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PostPosted: Fri Dec 22, 2017 10:25 am
 


When Justin Trudeau became prime minister in 2015, Trudeau charmed many Canadians with his social media skills and courting millennial votes. He was seen as representing new, energetic change, shaking up the tired Stephen Harper status quo.

Now, more than halfway through Trudeau’s mandate, what has he delivered?

To his credit, many of the changes Trudeau proposed were very good ones, such as reforming Canada’s electoral system, implementing the recommendations of the Truth and Reconciliation Commission on residential schools, and revising the tax system to reduce loopholes such as personal incorporation and income sprinkling.

Unfortunately, Trudeau also bungled many of these changes. The electoral reform project was scrapped after most consultations supported proportional representation, instead of the listed ballot Trudeau himself preferred. The inquiry into missing and murdered Indigenous women became a gong show, with commissioners resigning publicly. Many Indigenous people have also been furious in general with issues such as the federal government ignoring courts and human rights commissions ordering it to provide equal support to Indigenous health and childcare. The Trudeau government embarrassingly pulled back on its tax revisions after Finance Minister Bill Morneau failed to put his shares in a company doing business with the federal government in a blind trust. Trudeau himself held fundraisers allowing foreign billionaires to pay for access to him, and went on overseas vacations with the multimillionaire Aga Khan in the Bahamas, which didn’t help his claim that his government worked on behalf of middle-class Canadians. Trudeau also broke his promise to limit the size of Canada’s deficits, which have ballooned well beyond the $10 billion a year he promised.

Disturbingly, Trudeau has also fumbled some key aspects of basic governance. The Trudeau government has let a large backlog of appointments build for everything from judgeships to important officers of Parliament, leaving critical roles such as the commissioners for official languages and the RCMP filled with interim appointees. The Phoenix system used to pay public servants continues to be a mess, as the costs to fix it grow without any tangible results.

In fairness, Trudeau has gotten some things right. Veteran political journalist Paul Wells credited Trudeau for his efforts to attract high-tech knowledge workers, stimulus payments, child care tax benefits, assisted dying legislation, and provincial mental health transfers. The jury is still out on the infrastructure bank designed to address Canada’s infrastructure backlog, and the legalization of marijuana, but if they provide the benefits their advocates claim then Trudeau can rightly claim credit for them.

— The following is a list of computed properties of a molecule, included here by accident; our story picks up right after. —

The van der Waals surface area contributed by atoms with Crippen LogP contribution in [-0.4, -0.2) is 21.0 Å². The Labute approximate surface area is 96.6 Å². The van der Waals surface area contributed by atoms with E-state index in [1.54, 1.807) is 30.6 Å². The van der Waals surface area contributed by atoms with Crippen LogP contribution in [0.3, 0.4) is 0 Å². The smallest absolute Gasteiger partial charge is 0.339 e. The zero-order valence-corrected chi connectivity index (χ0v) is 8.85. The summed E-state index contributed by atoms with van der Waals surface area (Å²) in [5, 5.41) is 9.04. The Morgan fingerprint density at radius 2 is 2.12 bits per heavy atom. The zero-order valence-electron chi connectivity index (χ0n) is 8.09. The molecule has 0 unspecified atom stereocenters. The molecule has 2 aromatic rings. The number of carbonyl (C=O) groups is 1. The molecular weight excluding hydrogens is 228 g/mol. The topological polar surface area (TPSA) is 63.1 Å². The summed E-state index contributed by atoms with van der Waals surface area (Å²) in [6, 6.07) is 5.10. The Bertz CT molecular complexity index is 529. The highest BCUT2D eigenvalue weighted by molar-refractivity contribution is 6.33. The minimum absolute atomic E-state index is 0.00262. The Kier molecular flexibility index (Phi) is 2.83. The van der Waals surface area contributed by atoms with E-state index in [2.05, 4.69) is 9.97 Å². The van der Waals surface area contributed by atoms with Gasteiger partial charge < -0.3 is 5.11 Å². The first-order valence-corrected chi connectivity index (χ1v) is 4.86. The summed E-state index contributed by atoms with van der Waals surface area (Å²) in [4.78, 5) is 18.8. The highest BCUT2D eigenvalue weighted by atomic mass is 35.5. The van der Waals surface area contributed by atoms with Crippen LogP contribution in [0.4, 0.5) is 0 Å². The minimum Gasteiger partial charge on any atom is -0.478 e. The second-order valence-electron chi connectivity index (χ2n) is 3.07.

However, Justin Trudeau may turn out to be much like Stephen Harper. Harper could be credited for many worthwhile “bread and butter” initiatives, but he failed most of his larger goals. Trudeau has also succeeded at bread and butter issues, while making a hash of his larger-scale changes.

When Justin Trudeau originally became Liberal leader in 2013, I was asked what I thought of him. I said at the time that Justin had inherited his father Pierre’s charisma, but not Pierre’s intellect.

Sometimes I hate being right.


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PostPosted: Fri Dec 22, 2017 10:31 am
 


JaredMilne wrote:
To his credit, many of the changes Trudeau proposed were ...
... composed by somebody else and stuffed in front of his face.
Trudeau is just a bad actor. The only thing he leads is a public kabuki dance. That is his job as was Harper's job as was every other PM's job.

Trudeau does not have power and he does not make decisions.


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PostPosted: Fri Dec 22, 2017 10:59 am
 


JaredMilne wrote:
When Justin Trudeau originally became Liberal leader in 2013, I was asked what I thought of him. I said at the time that Justin had inherited his father Pierre’s charisma, but not Pierre’s intellect.

Sometimes I hate being right.



Father's looks, mother's brains.

And he is still not ready.


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PostPosted: Fri Dec 22, 2017 2:18 pm
 


All i see is the trajectory of a lightweight now on the down slide


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PostPosted: Fri Dec 22, 2017 2:30 pm